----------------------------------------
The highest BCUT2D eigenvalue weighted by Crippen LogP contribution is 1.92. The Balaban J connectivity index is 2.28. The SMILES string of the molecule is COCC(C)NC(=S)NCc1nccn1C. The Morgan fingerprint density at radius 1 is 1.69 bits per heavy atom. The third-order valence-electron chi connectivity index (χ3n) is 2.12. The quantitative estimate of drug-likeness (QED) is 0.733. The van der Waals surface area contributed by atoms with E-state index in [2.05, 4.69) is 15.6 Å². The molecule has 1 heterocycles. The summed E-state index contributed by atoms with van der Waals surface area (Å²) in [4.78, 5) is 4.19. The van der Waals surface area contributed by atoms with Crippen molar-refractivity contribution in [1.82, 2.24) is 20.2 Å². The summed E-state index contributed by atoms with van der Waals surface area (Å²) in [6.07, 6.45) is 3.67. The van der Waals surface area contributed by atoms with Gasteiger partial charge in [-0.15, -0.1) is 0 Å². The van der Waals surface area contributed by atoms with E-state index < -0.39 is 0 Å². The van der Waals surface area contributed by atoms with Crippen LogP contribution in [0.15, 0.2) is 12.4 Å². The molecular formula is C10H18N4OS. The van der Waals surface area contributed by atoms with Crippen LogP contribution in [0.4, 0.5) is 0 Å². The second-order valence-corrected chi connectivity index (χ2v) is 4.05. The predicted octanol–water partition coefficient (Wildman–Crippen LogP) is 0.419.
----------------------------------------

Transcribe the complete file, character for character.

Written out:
The highest BCUT2D eigenvalue weighted by Crippen LogP contribution is 1.92. The Balaban J connectivity index is 2.28. The SMILES string of the molecule is COCC(C)NC(=S)NCc1nccn1C. The Morgan fingerprint density at radius 1 is 1.69 bits per heavy atom. The third-order valence-electron chi connectivity index (χ3n) is 2.12. The quantitative estimate of drug-likeness (QED) is 0.733. The van der Waals surface area contributed by atoms with E-state index in [2.05, 4.69) is 15.6 Å². The molecule has 1 heterocycles. The summed E-state index contributed by atoms with van der Waals surface area (Å²) in [4.78, 5) is 4.19. The van der Waals surface area contributed by atoms with Crippen molar-refractivity contribution in [1.82, 2.24) is 20.2 Å². The summed E-state index contributed by atoms with van der Waals surface area (Å²) in [6.07, 6.45) is 3.67. The van der Waals surface area contributed by atoms with Gasteiger partial charge in [-0.15, -0.1) is 0 Å². The van der Waals surface area contributed by atoms with E-state index < -0.39 is 0 Å². The van der Waals surface area contributed by atoms with Crippen LogP contribution in [0.15, 0.2) is 12.4 Å². The molecular formula is C10H18N4OS. The van der Waals surface area contributed by atoms with Crippen LogP contribution in [0.4, 0.5) is 0 Å². The second-order valence-corrected chi connectivity index (χ2v) is 4.05. The predicted octanol–water partition coefficient (Wildman–Crippen LogP) is 0.419.